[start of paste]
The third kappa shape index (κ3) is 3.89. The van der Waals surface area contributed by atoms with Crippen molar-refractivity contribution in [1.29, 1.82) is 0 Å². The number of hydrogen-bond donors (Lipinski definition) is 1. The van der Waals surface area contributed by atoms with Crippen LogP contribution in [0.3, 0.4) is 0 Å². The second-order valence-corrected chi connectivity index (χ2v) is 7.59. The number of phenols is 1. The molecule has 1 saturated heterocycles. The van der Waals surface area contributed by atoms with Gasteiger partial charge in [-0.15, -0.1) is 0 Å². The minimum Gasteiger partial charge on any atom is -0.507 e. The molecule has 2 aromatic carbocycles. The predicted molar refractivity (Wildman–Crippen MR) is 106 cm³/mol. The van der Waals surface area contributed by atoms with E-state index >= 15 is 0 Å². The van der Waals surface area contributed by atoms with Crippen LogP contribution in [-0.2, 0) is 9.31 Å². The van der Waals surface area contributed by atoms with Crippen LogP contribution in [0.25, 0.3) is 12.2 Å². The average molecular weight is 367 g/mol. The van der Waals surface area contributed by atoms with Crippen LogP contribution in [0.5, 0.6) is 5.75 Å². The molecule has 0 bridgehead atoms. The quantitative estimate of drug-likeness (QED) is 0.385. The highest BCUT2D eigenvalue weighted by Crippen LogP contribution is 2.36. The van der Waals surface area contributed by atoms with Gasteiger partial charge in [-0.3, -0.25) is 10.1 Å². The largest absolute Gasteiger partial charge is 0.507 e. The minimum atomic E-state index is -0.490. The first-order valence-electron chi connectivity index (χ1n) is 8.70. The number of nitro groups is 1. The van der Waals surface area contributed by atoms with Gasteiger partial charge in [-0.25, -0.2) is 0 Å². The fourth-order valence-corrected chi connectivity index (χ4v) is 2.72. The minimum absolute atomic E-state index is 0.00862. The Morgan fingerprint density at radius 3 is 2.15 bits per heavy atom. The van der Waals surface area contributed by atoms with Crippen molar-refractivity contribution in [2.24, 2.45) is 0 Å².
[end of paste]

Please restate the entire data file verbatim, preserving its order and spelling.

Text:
The third kappa shape index (κ3) is 3.89. The van der Waals surface area contributed by atoms with Crippen molar-refractivity contribution in [1.29, 1.82) is 0 Å². The number of hydrogen-bond donors (Lipinski definition) is 1. The van der Waals surface area contributed by atoms with Crippen LogP contribution in [0.3, 0.4) is 0 Å². The second-order valence-corrected chi connectivity index (χ2v) is 7.59. The number of phenols is 1. The molecule has 1 saturated heterocycles. The van der Waals surface area contributed by atoms with Gasteiger partial charge in [-0.15, -0.1) is 0 Å². The minimum Gasteiger partial charge on any atom is -0.507 e. The molecule has 2 aromatic carbocycles. The predicted molar refractivity (Wildman–Crippen MR) is 106 cm³/mol. The van der Waals surface area contributed by atoms with E-state index >= 15 is 0 Å². The van der Waals surface area contributed by atoms with Crippen LogP contribution in [-0.2, 0) is 9.31 Å². The van der Waals surface area contributed by atoms with Crippen LogP contribution in [0.25, 0.3) is 12.2 Å². The average molecular weight is 367 g/mol. The van der Waals surface area contributed by atoms with Crippen LogP contribution in [0.5, 0.6) is 5.75 Å². The molecule has 0 bridgehead atoms. The quantitative estimate of drug-likeness (QED) is 0.385. The highest BCUT2D eigenvalue weighted by Crippen LogP contribution is 2.36. The van der Waals surface area contributed by atoms with Gasteiger partial charge in [-0.3, -0.25) is 10.1 Å². The largest absolute Gasteiger partial charge is 0.507 e. The minimum atomic E-state index is -0.490. The first-order valence-electron chi connectivity index (χ1n) is 8.70. The number of nitro groups is 1. The van der Waals surface area contributed by atoms with Gasteiger partial charge in [-0.25, -0.2) is 0 Å². The fourth-order valence-corrected chi connectivity index (χ4v) is 2.72. The minimum absolute atomic E-state index is 0.00862. The Morgan fingerprint density at radius 3 is 2.15 bits per heavy atom. The van der Waals surface area contributed by atoms with Crippen molar-refractivity contribution in [2.24, 2.45) is 0 Å².